A Multinational Survey of Prevalence and Patterns of Laxative Use Among Adults with Self-Defined Constipation

A. Wald; C. Scarpignato; S. Mueller-Lissner; M. A. Kamm; U. Hinkel; I. Helfrich; C. Schuijt; K. G. Mandel


Aliment Pharmacol Ther. 2008;28(7):917-930. 

In This Article

Abstract and Introduction


Background. While numerous studies report prevalence of constipation, use of laxatives is poorly understood.
Aim. To conduct a survey in seven countries evaluating prevalence of constipation and laxative use in its treatment.
Methods. Thirteen thousand eight hundred seventy-nine adults [approximately 2000 each from US, UK, Germany (GE), France (FR), Italy (IT), Brazil (BR) and South Korea (SK)] completed questionnaires assessing occurrence, frequency, duration and laxative use for treating constipation.
Results. Overall, 12.3% of adults had constipation [range: 5% (GE) to 18% (US)] in the prior year. A greater percent of women from all countries and elderly from all except SK and BR reported constipation; odds ratios for constipation among women and elderly were 2.43 (95% CI: 2.18-2.71) and 1.5 (95% CI: 1.25-1.73) vs. men and young subjects. Among those with constipation, 16% (SK) to 40% (US) used laxatives. Laxative use was generally associated with increasing age, symptom frequency and lower income and education. A similar percentage of men and women with constipation reported using laxatives; a greater percentage of women used laxatives for a longer time.
Conclusions. Prevalence of self-defined constipation and laxative use varies among countries. Prevalence is generally related to gender and age, whereas laxative use is related to age, but not to gender.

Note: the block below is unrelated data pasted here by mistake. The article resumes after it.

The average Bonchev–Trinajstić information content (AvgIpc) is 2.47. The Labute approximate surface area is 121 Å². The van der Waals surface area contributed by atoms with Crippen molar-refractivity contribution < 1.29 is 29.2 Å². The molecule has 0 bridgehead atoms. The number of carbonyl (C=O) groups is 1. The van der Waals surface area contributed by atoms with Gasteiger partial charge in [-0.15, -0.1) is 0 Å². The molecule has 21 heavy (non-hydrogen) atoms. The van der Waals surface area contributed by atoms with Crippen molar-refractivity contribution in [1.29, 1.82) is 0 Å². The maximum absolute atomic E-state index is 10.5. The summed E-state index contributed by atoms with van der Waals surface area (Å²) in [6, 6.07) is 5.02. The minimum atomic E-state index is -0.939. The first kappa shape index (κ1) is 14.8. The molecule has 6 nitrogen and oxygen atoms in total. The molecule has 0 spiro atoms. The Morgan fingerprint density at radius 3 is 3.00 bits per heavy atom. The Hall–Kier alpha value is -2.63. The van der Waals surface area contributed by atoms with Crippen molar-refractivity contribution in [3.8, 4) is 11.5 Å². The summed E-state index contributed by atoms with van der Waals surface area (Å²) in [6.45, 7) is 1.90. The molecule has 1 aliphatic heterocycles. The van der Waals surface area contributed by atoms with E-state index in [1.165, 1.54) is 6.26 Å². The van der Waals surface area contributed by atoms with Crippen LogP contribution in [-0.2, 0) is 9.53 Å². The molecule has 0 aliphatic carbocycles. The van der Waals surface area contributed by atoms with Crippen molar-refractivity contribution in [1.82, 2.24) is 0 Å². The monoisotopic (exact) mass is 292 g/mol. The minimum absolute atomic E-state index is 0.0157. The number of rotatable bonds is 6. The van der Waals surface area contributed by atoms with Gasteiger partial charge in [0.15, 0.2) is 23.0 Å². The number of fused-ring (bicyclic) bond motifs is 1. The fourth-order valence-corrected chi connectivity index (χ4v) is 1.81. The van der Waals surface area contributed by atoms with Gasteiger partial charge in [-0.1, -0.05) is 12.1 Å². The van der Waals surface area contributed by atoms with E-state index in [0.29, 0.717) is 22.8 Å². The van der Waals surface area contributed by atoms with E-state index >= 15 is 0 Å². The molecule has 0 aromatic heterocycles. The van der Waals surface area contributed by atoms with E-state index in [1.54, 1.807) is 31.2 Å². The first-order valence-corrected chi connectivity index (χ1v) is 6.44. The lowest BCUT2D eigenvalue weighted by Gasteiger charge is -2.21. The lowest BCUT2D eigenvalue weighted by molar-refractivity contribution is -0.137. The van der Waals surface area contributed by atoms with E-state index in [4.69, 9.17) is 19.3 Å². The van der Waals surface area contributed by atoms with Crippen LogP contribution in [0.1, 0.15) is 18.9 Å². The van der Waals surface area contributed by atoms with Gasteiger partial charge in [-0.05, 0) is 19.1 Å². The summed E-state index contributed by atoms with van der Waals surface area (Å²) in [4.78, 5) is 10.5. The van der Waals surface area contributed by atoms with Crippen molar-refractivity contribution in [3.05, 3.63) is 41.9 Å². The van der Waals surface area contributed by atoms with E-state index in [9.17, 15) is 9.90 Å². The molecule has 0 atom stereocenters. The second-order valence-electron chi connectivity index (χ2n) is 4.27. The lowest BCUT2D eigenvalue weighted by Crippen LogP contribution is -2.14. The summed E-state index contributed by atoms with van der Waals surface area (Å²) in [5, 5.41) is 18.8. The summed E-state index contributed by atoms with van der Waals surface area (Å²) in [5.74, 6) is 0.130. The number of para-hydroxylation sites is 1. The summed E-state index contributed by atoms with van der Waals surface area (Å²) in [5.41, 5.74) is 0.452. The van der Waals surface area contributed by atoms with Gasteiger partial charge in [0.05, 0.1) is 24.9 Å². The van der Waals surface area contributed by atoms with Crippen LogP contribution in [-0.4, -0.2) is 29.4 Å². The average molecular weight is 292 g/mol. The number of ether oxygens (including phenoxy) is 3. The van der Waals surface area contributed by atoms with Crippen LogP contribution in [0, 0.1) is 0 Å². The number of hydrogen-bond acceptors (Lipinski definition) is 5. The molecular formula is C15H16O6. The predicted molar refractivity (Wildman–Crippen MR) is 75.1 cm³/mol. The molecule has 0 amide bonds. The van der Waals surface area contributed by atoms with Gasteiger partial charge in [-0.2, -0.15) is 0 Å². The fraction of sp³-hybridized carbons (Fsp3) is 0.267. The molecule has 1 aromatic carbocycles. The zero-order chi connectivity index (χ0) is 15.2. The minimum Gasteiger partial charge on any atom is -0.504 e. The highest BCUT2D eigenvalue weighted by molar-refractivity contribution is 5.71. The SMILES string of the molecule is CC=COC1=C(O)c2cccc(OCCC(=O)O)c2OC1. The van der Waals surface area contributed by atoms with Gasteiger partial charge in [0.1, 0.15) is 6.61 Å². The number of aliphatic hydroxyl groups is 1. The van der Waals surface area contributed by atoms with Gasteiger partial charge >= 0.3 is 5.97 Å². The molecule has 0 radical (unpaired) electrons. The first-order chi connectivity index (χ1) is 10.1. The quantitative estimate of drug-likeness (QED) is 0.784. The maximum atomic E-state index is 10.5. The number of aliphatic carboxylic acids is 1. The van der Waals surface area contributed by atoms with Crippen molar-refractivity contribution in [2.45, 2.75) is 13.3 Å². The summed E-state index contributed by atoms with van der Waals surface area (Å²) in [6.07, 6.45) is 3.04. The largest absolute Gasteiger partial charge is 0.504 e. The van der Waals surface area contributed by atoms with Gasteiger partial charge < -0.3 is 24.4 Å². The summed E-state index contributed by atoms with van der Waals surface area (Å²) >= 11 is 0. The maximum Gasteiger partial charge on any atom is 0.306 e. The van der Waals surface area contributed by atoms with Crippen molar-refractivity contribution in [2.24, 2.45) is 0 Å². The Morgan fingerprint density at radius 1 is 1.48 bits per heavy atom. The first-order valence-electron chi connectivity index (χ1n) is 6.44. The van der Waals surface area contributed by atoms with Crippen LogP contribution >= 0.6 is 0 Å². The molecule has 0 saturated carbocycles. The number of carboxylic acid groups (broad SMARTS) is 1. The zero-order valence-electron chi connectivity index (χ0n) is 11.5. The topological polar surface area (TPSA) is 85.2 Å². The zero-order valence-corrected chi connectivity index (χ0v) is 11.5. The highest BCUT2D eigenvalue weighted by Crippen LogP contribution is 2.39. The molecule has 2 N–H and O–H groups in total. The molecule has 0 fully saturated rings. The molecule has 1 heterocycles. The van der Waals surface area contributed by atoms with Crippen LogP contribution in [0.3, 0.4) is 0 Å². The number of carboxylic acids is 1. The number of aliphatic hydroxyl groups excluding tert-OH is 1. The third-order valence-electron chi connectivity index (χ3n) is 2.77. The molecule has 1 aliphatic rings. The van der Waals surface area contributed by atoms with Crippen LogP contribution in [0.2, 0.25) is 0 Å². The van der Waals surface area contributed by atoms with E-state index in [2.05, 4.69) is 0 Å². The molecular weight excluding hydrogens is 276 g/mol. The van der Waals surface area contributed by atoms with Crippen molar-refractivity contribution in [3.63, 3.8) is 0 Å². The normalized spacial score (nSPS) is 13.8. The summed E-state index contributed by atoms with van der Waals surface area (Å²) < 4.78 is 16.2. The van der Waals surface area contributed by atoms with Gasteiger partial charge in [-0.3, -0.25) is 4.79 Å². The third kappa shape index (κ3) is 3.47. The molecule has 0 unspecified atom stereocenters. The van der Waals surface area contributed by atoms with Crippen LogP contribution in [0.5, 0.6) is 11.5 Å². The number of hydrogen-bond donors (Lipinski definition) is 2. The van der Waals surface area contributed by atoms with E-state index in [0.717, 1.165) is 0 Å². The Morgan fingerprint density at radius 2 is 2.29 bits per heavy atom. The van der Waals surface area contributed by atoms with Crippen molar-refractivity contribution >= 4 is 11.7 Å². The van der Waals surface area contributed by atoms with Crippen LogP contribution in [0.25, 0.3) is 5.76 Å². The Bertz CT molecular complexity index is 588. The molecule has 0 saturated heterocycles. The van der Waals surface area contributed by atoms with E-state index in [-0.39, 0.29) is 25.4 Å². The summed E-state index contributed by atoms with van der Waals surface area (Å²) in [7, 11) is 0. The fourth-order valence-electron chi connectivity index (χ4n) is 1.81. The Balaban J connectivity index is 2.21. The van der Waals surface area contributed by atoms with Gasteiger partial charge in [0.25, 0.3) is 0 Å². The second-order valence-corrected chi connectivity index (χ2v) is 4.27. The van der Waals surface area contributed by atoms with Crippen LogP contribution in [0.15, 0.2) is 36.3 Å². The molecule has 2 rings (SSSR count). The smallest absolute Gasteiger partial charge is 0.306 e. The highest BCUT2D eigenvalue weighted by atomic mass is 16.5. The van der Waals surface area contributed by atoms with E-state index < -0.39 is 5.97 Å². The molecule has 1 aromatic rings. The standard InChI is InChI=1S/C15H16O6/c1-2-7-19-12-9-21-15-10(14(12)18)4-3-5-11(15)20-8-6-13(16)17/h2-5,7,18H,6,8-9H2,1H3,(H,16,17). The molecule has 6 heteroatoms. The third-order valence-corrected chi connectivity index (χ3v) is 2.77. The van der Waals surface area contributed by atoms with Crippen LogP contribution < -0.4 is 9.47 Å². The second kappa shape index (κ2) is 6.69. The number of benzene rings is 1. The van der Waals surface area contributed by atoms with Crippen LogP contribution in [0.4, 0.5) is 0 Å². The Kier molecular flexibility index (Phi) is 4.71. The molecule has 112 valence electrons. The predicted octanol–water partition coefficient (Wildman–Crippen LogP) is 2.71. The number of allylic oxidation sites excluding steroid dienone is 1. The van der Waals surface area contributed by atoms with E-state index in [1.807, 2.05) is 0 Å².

Constipation is a common disorder, which patients usually define as straining, difficulty in passing stool, hard stool, infrequent bowel movements, discomfort with defecation and feeling of incomplete evacuation. In contrast, constipation is often clinically defined by healthcare professionals based only on bowel frequency, specifically, having fewer than three bowel movements per week.[1] The Rome Criteria provide a clinical definition of constipation based on objective (stool frequency, requiring manual manoeuvres for defecation) and subjective (straining, hard stool, incomplete bowel movements, sensing anorectal blockage) symptoms.[2] These criteria provide a means to standardize diagnostic evaluation and are useful for identifying patients for research studies and clinical trials.

Several studies report population prevalence of constipation to range from 2% to 28%.[3,4,5,6,7,8,9,10,11] This wide range, in part, reflects how constipation is defined and the populations surveyed. In general, estimates of prevalence rates are lower in studies, which use more restricted definitions for constipation. For example, defining constipation solely as having a stool frequency of fewer than three bowel movements per week results in lower prevalence rates ranging from <1% to 5.4%. In contrast, higher prevalence rates are reported when constipation is defined using combinations of subjective (straining, passing hard stool, having unsatisfactory or incomplete defecation) and objective (stool frequency) measures.[9,12,13,14] Drossman et al.[9] reported prevalence rates of 17.2% and 4.2% when constipation was defined as straining on >25% of bowel movements, or <3 bowel movements per week respectively. Similarly, studies defining constipation, based on a combination of objective and subjective symptoms or using the Rome Criteria, report prevalence rates ranging from 8.0% to 18.3% and higher prevalence in women than in men.[13,15,16]